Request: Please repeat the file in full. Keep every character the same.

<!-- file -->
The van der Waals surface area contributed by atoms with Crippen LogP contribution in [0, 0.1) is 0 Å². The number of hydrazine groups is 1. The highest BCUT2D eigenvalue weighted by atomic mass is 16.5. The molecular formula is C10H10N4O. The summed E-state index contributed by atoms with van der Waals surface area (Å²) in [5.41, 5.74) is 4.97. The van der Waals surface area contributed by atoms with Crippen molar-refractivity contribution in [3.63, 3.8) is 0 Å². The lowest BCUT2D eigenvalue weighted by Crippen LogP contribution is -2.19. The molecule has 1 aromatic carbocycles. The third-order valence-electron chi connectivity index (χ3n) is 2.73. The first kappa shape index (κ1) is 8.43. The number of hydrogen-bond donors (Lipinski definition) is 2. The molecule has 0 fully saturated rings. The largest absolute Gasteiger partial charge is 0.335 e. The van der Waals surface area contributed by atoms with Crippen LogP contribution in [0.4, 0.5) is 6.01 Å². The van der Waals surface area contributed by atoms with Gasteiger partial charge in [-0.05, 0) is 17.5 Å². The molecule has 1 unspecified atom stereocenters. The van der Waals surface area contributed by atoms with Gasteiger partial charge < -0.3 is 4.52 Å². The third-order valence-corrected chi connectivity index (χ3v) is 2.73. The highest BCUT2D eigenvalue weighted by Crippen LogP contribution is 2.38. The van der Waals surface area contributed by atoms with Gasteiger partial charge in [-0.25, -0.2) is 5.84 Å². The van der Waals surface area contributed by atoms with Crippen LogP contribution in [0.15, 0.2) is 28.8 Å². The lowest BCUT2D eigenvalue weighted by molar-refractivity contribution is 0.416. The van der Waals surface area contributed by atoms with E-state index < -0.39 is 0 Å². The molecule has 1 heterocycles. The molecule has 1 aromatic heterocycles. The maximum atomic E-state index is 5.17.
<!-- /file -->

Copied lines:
The van der Waals surface area contributed by atoms with Crippen LogP contribution in [0, 0.1) is 0 Å². The number of hydrazine groups is 1. The highest BCUT2D eigenvalue weighted by atomic mass is 16.5. The molecular formula is C10H10N4O. The summed E-state index contributed by atoms with van der Waals surface area (Å²) in [5.41, 5.74) is 4.97. The van der Waals surface area contributed by atoms with Crippen molar-refractivity contribution in [3.63, 3.8) is 0 Å². The lowest BCUT2D eigenvalue weighted by Crippen LogP contribution is -2.19. The molecule has 1 aromatic carbocycles. The third-order valence-electron chi connectivity index (χ3n) is 2.73. The first kappa shape index (κ1) is 8.43. The number of hydrogen-bond donors (Lipinski definition) is 2. The molecule has 0 fully saturated rings. The largest absolute Gasteiger partial charge is 0.335 e. The van der Waals surface area contributed by atoms with Crippen LogP contribution in [0.4, 0.5) is 6.01 Å². The van der Waals surface area contributed by atoms with Gasteiger partial charge in [-0.05, 0) is 17.5 Å². The molecule has 1 unspecified atom stereocenters. The van der Waals surface area contributed by atoms with Gasteiger partial charge < -0.3 is 4.52 Å². The third-order valence-corrected chi connectivity index (χ3v) is 2.73. The highest BCUT2D eigenvalue weighted by Crippen LogP contribution is 2.38. The van der Waals surface area contributed by atoms with Gasteiger partial charge in [-0.25, -0.2) is 5.84 Å². The van der Waals surface area contributed by atoms with Crippen LogP contribution in [0.15, 0.2) is 28.8 Å². The lowest BCUT2D eigenvalue weighted by molar-refractivity contribution is 0.416. The van der Waals surface area contributed by atoms with E-state index < -0.39 is 0 Å². The molecule has 1 heterocycles. The molecule has 1 aromatic heterocycles. The maximum atomic E-state index is 5.17.